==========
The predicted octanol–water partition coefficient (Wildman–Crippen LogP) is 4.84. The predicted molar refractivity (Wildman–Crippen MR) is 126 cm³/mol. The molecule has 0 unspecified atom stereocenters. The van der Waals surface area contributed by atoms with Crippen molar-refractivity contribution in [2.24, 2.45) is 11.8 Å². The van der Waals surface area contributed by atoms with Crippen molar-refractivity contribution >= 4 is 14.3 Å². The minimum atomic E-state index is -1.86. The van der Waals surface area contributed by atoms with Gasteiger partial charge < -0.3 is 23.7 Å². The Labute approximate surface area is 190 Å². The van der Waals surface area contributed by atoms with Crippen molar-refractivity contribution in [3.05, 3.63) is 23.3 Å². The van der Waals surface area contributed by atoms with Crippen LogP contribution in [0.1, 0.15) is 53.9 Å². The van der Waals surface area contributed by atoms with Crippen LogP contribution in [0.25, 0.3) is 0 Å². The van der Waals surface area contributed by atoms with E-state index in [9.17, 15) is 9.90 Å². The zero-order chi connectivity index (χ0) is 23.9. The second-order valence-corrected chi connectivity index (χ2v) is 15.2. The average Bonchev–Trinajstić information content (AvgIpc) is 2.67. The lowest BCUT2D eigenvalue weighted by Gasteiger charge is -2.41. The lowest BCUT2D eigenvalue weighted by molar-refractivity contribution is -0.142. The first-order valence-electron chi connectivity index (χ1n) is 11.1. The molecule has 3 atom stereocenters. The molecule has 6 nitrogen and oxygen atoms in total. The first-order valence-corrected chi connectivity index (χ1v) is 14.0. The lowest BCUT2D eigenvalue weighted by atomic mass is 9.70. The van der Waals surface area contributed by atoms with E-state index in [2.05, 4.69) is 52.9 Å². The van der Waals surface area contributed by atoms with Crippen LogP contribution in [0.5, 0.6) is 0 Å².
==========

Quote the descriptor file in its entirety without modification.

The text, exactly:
The predicted octanol–water partition coefficient (Wildman–Crippen LogP) is 4.84. The predicted molar refractivity (Wildman–Crippen MR) is 126 cm³/mol. The molecule has 0 unspecified atom stereocenters. The van der Waals surface area contributed by atoms with Crippen molar-refractivity contribution in [2.24, 2.45) is 11.8 Å². The van der Waals surface area contributed by atoms with Crippen molar-refractivity contribution >= 4 is 14.3 Å². The minimum atomic E-state index is -1.86. The van der Waals surface area contributed by atoms with Gasteiger partial charge < -0.3 is 23.7 Å². The Labute approximate surface area is 190 Å². The van der Waals surface area contributed by atoms with Crippen molar-refractivity contribution in [3.05, 3.63) is 23.3 Å². The van der Waals surface area contributed by atoms with Crippen LogP contribution in [0.1, 0.15) is 53.9 Å². The van der Waals surface area contributed by atoms with Crippen LogP contribution in [0.25, 0.3) is 0 Å². The van der Waals surface area contributed by atoms with E-state index in [9.17, 15) is 9.90 Å². The zero-order chi connectivity index (χ0) is 23.9. The second-order valence-corrected chi connectivity index (χ2v) is 15.2. The average Bonchev–Trinajstić information content (AvgIpc) is 2.67. The lowest BCUT2D eigenvalue weighted by Gasteiger charge is -2.41. The lowest BCUT2D eigenvalue weighted by molar-refractivity contribution is -0.142. The first-order valence-electron chi connectivity index (χ1n) is 11.1. The molecule has 3 atom stereocenters. The molecule has 6 nitrogen and oxygen atoms in total. The first-order valence-corrected chi connectivity index (χ1v) is 14.0. The lowest BCUT2D eigenvalue weighted by atomic mass is 9.70. The van der Waals surface area contributed by atoms with E-state index in [2.05, 4.69) is 52.9 Å². The van der Waals surface area contributed by atoms with Crippen LogP contribution in [0.5, 0.6) is 0 Å².